Magazine of the Week: Underscore #5
We’ve covered Underscore before, but after a two-year break it’s great to see it back in print; and, coming all the way from Singapore, it satisfies a desire to see more magazines from beyond Europe/US. Following on from 2013’s ‘Flight’ issue, this time the theme is ‘Arrival’, reflecting the new beginning for the magazine.
Not that the issue is such a great shift from the earlier ones. The one obvious change is the new cloth-bound hardback cover, making what was always a bookish publication more so. I generally like such twists, but I miss the colour of the previous issues (see no3).
Otherwise, though, it’s business as usual, the 160 pages divided into four chapters that continue numerically from the last issue (so we have chapters 21–24 here). Each one is almost a mini-magazine in its own right, opening with a double-page image (above) and carrying various stories including regular ‘Conversations’ and ‘Neighbourhoods’ interspersed with more general pieces.
Though coming from the far east, the outlook is global – Berlin, above – and essentially concerns the interests of the editorial team. We meet Japanese designers (below), hear about Greenpoint, Brooklyn and visit a Fair Isle knitwear manufacturer.
Background tints are used subtly for emphasis – an interview with The Gentlewoman editor Penny Martin sits on a pale blue-green typical of that magazine’s colour palette (and the accompanying portrait of Penny has a white border like her magazine’s covers).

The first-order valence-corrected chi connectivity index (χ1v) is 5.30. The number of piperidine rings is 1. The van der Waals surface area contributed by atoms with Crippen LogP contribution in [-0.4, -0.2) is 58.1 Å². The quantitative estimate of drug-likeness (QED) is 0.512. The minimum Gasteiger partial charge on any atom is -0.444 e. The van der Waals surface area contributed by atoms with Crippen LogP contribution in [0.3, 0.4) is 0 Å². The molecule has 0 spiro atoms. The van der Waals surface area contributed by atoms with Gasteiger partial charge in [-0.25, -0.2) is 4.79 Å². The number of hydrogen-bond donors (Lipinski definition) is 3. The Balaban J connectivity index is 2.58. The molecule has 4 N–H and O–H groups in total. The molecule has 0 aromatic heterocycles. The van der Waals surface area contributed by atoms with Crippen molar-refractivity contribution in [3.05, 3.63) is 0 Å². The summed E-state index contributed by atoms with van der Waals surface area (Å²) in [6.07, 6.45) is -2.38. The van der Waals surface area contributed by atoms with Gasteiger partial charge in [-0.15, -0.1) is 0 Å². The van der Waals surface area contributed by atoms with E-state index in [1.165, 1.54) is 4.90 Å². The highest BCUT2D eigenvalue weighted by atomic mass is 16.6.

Underscore is a magazine that can sound very similar to other titles when outlined in a review like this; but when seen as a whole it has a unique approach to its content and presentation, a highly satisfying completeness and simplicity that belies the amount of work that has gone into the pages.
There are plenty of independent lifestyle magazine out there covering the same locations, brands and cultural concerns, wrapping them up in a default monochrome modernism, but Underscore is different. The scrawled text on the image opening Thomas Mader’s piece about ready-mades asks the question ‘Too pretty?’, to which the answer for many of this type of magazine is a simple ‘Yes’. Not so Underscore; it is more than just pretty.